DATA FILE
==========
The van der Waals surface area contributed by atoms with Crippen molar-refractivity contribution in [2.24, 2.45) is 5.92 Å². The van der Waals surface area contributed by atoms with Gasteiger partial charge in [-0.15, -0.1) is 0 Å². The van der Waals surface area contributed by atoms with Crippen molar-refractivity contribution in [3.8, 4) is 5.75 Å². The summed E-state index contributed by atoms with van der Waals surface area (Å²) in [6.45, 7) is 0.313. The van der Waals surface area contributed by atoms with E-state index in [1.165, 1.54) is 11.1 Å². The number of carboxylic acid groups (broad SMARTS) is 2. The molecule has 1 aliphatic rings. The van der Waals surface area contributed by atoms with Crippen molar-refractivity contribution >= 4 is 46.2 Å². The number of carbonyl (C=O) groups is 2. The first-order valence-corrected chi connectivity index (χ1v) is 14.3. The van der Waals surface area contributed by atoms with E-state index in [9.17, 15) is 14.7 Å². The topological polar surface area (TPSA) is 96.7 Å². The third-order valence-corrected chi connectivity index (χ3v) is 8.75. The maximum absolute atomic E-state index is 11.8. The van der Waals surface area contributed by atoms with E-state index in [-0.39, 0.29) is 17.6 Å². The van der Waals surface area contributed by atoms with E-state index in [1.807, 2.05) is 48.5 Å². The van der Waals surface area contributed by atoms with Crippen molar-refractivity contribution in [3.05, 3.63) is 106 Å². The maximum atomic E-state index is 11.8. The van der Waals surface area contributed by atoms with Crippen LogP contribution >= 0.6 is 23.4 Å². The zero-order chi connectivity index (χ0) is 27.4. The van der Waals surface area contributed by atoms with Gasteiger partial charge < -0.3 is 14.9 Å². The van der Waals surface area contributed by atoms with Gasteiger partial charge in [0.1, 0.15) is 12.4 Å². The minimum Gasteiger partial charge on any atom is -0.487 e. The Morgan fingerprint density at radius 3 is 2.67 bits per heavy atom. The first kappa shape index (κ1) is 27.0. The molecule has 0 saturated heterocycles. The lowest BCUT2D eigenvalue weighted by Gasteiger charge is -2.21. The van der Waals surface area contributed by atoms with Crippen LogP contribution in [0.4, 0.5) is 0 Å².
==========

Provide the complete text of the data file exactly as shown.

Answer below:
The van der Waals surface area contributed by atoms with Crippen molar-refractivity contribution in [2.24, 2.45) is 5.92 Å². The van der Waals surface area contributed by atoms with Gasteiger partial charge in [-0.15, -0.1) is 0 Å². The van der Waals surface area contributed by atoms with Crippen molar-refractivity contribution in [3.8, 4) is 5.75 Å². The summed E-state index contributed by atoms with van der Waals surface area (Å²) in [6.45, 7) is 0.313. The van der Waals surface area contributed by atoms with E-state index in [1.165, 1.54) is 11.1 Å². The number of carboxylic acid groups (broad SMARTS) is 2. The molecule has 1 aliphatic rings. The van der Waals surface area contributed by atoms with Crippen molar-refractivity contribution >= 4 is 46.2 Å². The number of carbonyl (C=O) groups is 2. The first-order valence-corrected chi connectivity index (χ1v) is 14.3. The van der Waals surface area contributed by atoms with E-state index in [9.17, 15) is 14.7 Å². The topological polar surface area (TPSA) is 96.7 Å². The third-order valence-corrected chi connectivity index (χ3v) is 8.75. The maximum absolute atomic E-state index is 11.8. The van der Waals surface area contributed by atoms with E-state index in [-0.39, 0.29) is 17.6 Å². The van der Waals surface area contributed by atoms with E-state index in [1.807, 2.05) is 48.5 Å². The van der Waals surface area contributed by atoms with Crippen molar-refractivity contribution in [3.05, 3.63) is 106 Å². The maximum atomic E-state index is 11.8. The van der Waals surface area contributed by atoms with Crippen LogP contribution >= 0.6 is 23.4 Å². The zero-order chi connectivity index (χ0) is 27.4. The van der Waals surface area contributed by atoms with Gasteiger partial charge < -0.3 is 14.9 Å². The van der Waals surface area contributed by atoms with Gasteiger partial charge in [0.1, 0.15) is 12.4 Å². The minimum Gasteiger partial charge on any atom is -0.487 e. The Morgan fingerprint density at radius 3 is 2.67 bits per heavy atom. The first kappa shape index (κ1) is 27.0. The molecule has 0 saturated heterocycles. The lowest BCUT2D eigenvalue weighted by Gasteiger charge is -2.21. The van der Waals surface area contributed by atoms with Crippen LogP contribution in [0.4, 0.5) is 0 Å².